Taking a tactic often used against the Bulls and their poor perimeter shooting backcourt, Hoiberg has decided to give up the three-point shot to Marcus Smart, a below-average shooter who thinks too highly of his shooting stroke.

Smart, a 28.4 percent three-pointer shooter, made 3-of-7 of his threes in game 1. It was an outlier performance against a season-long sample of poor shooting. A regression to the mean was bound to occur, and it did.

The Bulls didn’t fear Smart’s previous performance. No one wavered from the game plan. Chicago allowed the third-year guard to continue shoot open threes, and they benefited.

Smart put up four three-pointers in game 2, making only one. His defender would float between half-hearted closeouts and packing the lanes against more dynamic offensive options.

Here, Wade hovers off Smart, focused more on the Celtics’ premier offensive, Isaiah Thomas. In this instance, Wade isn’t even involved in the initial pick-and-roll defense, yet he still roams off Smart to curtail any possibility of a Thomas drive. By doing so, he also tempts Thomas into passing to the open man. He makes the pass and the shot goes up. The Bulls get what they wanted: a three-point attempt from an inefficient shooter.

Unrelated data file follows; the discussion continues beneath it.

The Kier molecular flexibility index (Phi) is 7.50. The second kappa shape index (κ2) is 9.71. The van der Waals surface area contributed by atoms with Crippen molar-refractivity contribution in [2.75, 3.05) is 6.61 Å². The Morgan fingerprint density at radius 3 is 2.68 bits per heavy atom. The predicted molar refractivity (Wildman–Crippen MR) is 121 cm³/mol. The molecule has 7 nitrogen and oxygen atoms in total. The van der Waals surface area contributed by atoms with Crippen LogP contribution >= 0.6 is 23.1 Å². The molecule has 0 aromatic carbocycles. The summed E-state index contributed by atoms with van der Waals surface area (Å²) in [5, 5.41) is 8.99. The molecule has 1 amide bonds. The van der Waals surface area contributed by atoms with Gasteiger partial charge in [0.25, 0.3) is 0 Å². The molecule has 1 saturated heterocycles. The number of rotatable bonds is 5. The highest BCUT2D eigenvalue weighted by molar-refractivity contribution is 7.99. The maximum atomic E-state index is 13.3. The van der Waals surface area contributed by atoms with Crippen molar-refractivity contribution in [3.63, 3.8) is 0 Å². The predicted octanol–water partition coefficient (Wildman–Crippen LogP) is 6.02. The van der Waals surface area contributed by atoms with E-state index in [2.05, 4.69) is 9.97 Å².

Even on Smart’s lone made three, Wade is still prepared to give up the shot. It looks like bad defense on Wade’s behalf — and typically it would be — but the Bulls are prepared to live with a made three by Smart if it allows Wade to play free safety to double the post or a driving ball-handler.

Playing the percentages against Smart’s shooting was, well, very smart. The Bulls were rewarded for their accurate scouting. Expect this to continue as the series progresses.

Keeping Butler in at the start of the fourth quarter

No lead is safe with the Chicago Bulls. An 11-point lead over the Celtics heading into the fourth quarter should be an enviable position. Normally it would be, but the Bulls have thrown away too many games this season for that to be true.

Sensing the importance of the moment, Hoiberg chose to keep Jimmy Butler on the floor at the beginning of the fourth. In many games this season Butler would rest for a brief few minutes at the start of the quarter before reentering. By mixing up his rotational rhythms and ensuring an all-bench unit didn’t share the floor, Hoiberg protected the lead the Bulls had created.